The Ultimate Guide to Craft Beer Date Coding

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This article is intended to give Australian and New Zealand brewers advice to adequately date code their beer.  You should conduct your own research to see what works best for your product and ensure you comply with relevant food standards in your part of the world.

There’s often much internet discussion about beers not presenting well and a consumer having a poor experience.

Often, this is the result of a consumer purchasing old and not-so-fresh product.

Savvy consumers know that they should check for a date code on a product to best determine the age and therefore the freshness of the beer they are drinking.

But what is the best information regarding the date code on your product to give your consumer the best possible experience?

And how can we as brewers end the black magic fuckery that is misinforming our consumers?

New Craft Beer Consumers Lack Knowledge About Beer’s Shelf Life

As craft brewers, we always welcome new drinkers into the craft beer scene.

More often than not, those new consumers have left their old world of macro-lager behind and are seeking new and interesting beer experiences.

However, many new craft beer consumers don’t know that beer – and especially craft beer – is a perishable product.

Why is this?

Macro-lager has been processed, filtered and pasteurised to ensure maximum shelf life in the harshest of conditions.

It is microbially stable (to prevent gushing) and extremely low in dissolved oxygen (to prevent ageing/staling).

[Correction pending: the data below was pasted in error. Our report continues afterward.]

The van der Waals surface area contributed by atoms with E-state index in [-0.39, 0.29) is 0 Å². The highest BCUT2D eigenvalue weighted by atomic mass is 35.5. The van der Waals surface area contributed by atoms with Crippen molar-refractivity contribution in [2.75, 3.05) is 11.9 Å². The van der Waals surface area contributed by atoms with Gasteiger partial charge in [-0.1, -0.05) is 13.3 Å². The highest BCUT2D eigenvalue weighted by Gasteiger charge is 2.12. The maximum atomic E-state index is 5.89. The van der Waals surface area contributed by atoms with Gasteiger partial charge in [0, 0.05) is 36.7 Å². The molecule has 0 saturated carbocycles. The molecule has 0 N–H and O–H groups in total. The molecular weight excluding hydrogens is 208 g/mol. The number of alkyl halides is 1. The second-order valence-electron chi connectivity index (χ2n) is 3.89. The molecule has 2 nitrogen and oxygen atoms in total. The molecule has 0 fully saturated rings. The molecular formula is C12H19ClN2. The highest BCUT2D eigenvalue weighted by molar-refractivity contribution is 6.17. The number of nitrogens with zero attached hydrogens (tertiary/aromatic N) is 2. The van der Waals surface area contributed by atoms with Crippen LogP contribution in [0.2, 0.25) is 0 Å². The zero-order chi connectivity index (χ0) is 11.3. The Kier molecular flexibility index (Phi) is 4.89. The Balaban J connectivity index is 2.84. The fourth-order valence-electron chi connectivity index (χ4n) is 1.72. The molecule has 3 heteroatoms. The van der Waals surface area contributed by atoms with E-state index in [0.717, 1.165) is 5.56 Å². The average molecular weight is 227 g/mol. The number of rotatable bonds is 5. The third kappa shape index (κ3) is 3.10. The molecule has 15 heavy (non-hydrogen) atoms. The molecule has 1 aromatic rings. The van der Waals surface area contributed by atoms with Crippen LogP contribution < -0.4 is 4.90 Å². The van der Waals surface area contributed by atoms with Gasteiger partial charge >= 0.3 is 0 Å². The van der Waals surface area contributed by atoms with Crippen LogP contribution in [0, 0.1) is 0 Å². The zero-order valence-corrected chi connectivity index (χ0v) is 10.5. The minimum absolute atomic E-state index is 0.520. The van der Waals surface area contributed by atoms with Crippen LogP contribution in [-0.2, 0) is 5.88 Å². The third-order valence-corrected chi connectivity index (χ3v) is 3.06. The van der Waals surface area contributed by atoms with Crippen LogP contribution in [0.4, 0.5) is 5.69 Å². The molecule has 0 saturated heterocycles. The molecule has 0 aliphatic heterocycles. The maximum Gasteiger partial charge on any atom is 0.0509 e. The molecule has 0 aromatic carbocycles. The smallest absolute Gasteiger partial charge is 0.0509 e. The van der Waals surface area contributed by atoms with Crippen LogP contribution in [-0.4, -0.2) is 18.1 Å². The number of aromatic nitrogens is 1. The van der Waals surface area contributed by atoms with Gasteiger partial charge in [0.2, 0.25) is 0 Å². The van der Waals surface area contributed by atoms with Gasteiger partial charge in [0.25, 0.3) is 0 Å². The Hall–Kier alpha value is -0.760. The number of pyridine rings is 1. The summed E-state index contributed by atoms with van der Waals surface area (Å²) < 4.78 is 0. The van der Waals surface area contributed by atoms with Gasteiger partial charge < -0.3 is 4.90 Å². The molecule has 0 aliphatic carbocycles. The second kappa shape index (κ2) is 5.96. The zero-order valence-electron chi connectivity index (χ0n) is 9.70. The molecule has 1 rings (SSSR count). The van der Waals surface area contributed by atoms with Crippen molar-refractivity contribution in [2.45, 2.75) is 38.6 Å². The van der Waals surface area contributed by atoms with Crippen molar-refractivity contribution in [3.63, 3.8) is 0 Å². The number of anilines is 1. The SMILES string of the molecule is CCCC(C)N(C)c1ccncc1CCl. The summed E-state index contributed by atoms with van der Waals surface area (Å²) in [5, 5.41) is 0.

Heck, you don’t even need to refrigerate macro-lager and it will stay mostly good for a very long period of time!

Macro brewers have very talented lab and quality teams as well as very expensive equipment to ensure good shelf life.

Macro lager is essentially the UHT milk of the beer world….sure, it lasts ages, but it’s effectively dead inside.

Because of this, many macro-lager drinkers rightfully assume that ALL beer has a long shelf life of at least 12 months but usually longer.

Unwittingly, many new craft beer drinkers are like this too. Let’s educate them together!

They also think that beer is as tough as nails and can undergo the harshest of conditions.

It does not – and they are not aware that beer, and in particular craft beer, is fragile and very, very perishable.

This is where the problem in the craft beer world begins.

Does My Beer Need a Date Code?

In Australia and New Zealand, we share the same (with a few country-specific differences) Food Standards Code of Practice.

Aussies and Kiwis may disagree on a lot of stuff but when it comes to food standards, we’re effectively on the same page.

My research has determined that beer does not require a date code – either a “use by” or “best before” date.

This is mainly because of a loop hole in that under the code, the onus is on the manufacturer to determine the use-by or best-before date.

In beer with it’s alcohol content acting as a preservative and anti-pathogen, it could reasonably be determined by the brewer that the shelf life of the product is greater than 2 years.

Foods with a shelf life of greater than 2 years (with the exception of baby formula) do not require a date code.

Thus, beer sold in Australia and New Zealand do not require a date code, if the brewer chooses.

What Do You Mean You DON’T Date Code?

Starting a brewery is difficult and expensive af.

In the design or build phase, it’s common that funds are directed to the production or “making” of the beer.

Also – many small breweries enter the market largely as “production” or “packaging” breweries – mainly because the lack the location to become a brewpub and generate more revenue that way.

So take the rose coloured glasses off for a second – if you go down the path of a production brewer, you are a food manufacturer.

So you better act like one.

Jase from Big Shed Brewing Concern knows what’s up.

Not date coding product is disrespectful to your consumers who spend their hard-earned on your beer.

This is because you are failing to provide your consumer with the information required to make an informed decision about the freshness of your product.